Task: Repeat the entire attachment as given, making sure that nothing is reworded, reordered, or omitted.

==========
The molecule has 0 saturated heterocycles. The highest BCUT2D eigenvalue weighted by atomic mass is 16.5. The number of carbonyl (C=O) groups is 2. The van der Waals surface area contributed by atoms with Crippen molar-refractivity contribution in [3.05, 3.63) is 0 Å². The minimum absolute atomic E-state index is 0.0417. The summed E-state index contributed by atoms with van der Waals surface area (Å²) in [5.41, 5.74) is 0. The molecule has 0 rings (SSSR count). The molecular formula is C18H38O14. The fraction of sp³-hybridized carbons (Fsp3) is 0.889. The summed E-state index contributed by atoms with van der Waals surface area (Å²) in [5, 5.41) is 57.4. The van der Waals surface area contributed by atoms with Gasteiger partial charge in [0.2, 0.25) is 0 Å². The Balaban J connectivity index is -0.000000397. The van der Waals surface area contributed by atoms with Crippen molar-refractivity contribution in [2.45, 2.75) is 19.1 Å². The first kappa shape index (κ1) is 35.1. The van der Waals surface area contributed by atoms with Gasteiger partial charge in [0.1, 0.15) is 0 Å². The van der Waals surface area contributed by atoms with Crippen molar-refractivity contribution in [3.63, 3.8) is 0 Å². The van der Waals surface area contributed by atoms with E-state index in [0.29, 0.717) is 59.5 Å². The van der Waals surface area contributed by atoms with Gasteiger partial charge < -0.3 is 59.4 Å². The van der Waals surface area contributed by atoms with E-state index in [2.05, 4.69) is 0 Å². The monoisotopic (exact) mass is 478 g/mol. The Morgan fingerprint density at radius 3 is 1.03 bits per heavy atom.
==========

The molecule has 0 saturated heterocycles. The highest BCUT2D eigenvalue weighted by atomic mass is 16.5. The number of carbonyl (C=O) groups is 2. The van der Waals surface area contributed by atoms with Crippen molar-refractivity contribution in [3.05, 3.63) is 0 Å². The minimum absolute atomic E-state index is 0.0417. The summed E-state index contributed by atoms with van der Waals surface area (Å²) in [5.41, 5.74) is 0. The molecule has 0 rings (SSSR count). The molecular formula is C18H38O14. The fraction of sp³-hybridized carbons (Fsp3) is 0.889. The summed E-state index contributed by atoms with van der Waals surface area (Å²) in [5, 5.41) is 57.4. The van der Waals surface area contributed by atoms with Gasteiger partial charge in [0.2, 0.25) is 0 Å². The Balaban J connectivity index is -0.000000397. The van der Waals surface area contributed by atoms with Crippen molar-refractivity contribution in [2.45, 2.75) is 19.1 Å². The first kappa shape index (κ1) is 35.1. The van der Waals surface area contributed by atoms with Gasteiger partial charge in [0.1, 0.15) is 0 Å². The van der Waals surface area contributed by atoms with Crippen molar-refractivity contribution in [3.63, 3.8) is 0 Å². The van der Waals surface area contributed by atoms with E-state index in [0.29, 0.717) is 59.5 Å². The van der Waals surface area contributed by atoms with Gasteiger partial charge < -0.3 is 59.4 Å². The van der Waals surface area contributed by atoms with E-state index in [2.05, 4.69) is 0 Å². The monoisotopic (exact) mass is 478 g/mol. The Morgan fingerprint density at radius 3 is 1.03 bits per heavy atom.